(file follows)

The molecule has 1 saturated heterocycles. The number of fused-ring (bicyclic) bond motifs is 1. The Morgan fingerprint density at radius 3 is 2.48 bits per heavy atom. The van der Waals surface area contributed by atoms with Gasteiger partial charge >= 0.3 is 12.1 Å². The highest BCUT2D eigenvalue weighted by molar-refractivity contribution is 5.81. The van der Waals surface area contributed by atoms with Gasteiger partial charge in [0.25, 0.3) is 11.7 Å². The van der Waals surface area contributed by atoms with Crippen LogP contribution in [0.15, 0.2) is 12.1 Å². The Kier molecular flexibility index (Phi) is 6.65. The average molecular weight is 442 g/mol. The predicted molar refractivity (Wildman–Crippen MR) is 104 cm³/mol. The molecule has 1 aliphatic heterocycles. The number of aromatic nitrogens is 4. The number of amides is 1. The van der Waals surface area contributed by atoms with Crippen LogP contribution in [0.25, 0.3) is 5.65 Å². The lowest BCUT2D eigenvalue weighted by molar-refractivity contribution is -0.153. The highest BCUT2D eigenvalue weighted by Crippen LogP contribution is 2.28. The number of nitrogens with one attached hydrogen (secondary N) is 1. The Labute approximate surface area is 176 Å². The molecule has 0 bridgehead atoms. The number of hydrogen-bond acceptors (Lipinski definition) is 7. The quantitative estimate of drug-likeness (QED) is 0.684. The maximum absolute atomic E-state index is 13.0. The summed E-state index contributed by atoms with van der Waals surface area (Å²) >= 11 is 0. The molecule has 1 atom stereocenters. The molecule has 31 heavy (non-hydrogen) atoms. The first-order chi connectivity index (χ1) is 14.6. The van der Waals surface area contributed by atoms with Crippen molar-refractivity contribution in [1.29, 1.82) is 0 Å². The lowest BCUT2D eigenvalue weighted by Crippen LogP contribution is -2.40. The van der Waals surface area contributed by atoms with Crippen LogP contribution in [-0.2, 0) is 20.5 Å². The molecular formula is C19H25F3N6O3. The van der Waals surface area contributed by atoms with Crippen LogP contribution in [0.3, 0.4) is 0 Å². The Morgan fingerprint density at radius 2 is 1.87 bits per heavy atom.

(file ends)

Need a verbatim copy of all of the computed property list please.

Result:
The molecule has 1 saturated heterocycles. The number of fused-ring (bicyclic) bond motifs is 1. The Morgan fingerprint density at radius 3 is 2.48 bits per heavy atom. The van der Waals surface area contributed by atoms with Gasteiger partial charge >= 0.3 is 12.1 Å². The highest BCUT2D eigenvalue weighted by molar-refractivity contribution is 5.81. The van der Waals surface area contributed by atoms with Gasteiger partial charge in [0.25, 0.3) is 11.7 Å². The van der Waals surface area contributed by atoms with Crippen LogP contribution in [0.15, 0.2) is 12.1 Å². The Kier molecular flexibility index (Phi) is 6.65. The average molecular weight is 442 g/mol. The predicted molar refractivity (Wildman–Crippen MR) is 104 cm³/mol. The molecule has 1 aliphatic heterocycles. The number of aromatic nitrogens is 4. The number of amides is 1. The van der Waals surface area contributed by atoms with Crippen LogP contribution in [0.25, 0.3) is 5.65 Å². The lowest BCUT2D eigenvalue weighted by molar-refractivity contribution is -0.153. The highest BCUT2D eigenvalue weighted by Crippen LogP contribution is 2.28. The number of nitrogens with one attached hydrogen (secondary N) is 1. The Labute approximate surface area is 176 Å². The molecule has 0 bridgehead atoms. The number of hydrogen-bond acceptors (Lipinski definition) is 7. The quantitative estimate of drug-likeness (QED) is 0.684. The maximum absolute atomic E-state index is 13.0. The summed E-state index contributed by atoms with van der Waals surface area (Å²) >= 11 is 0. The molecule has 1 atom stereocenters. The molecule has 31 heavy (non-hydrogen) atoms. The first-order chi connectivity index (χ1) is 14.6. The van der Waals surface area contributed by atoms with Crippen molar-refractivity contribution in [1.29, 1.82) is 0 Å². The lowest BCUT2D eigenvalue weighted by Crippen LogP contribution is -2.40. The van der Waals surface area contributed by atoms with Crippen LogP contribution in [-0.2, 0) is 20.5 Å². The molecular formula is C19H25F3N6O3. The van der Waals surface area contributed by atoms with Crippen LogP contribution in [0.3, 0.4) is 0 Å². The Morgan fingerprint density at radius 2 is 1.87 bits per heavy atom.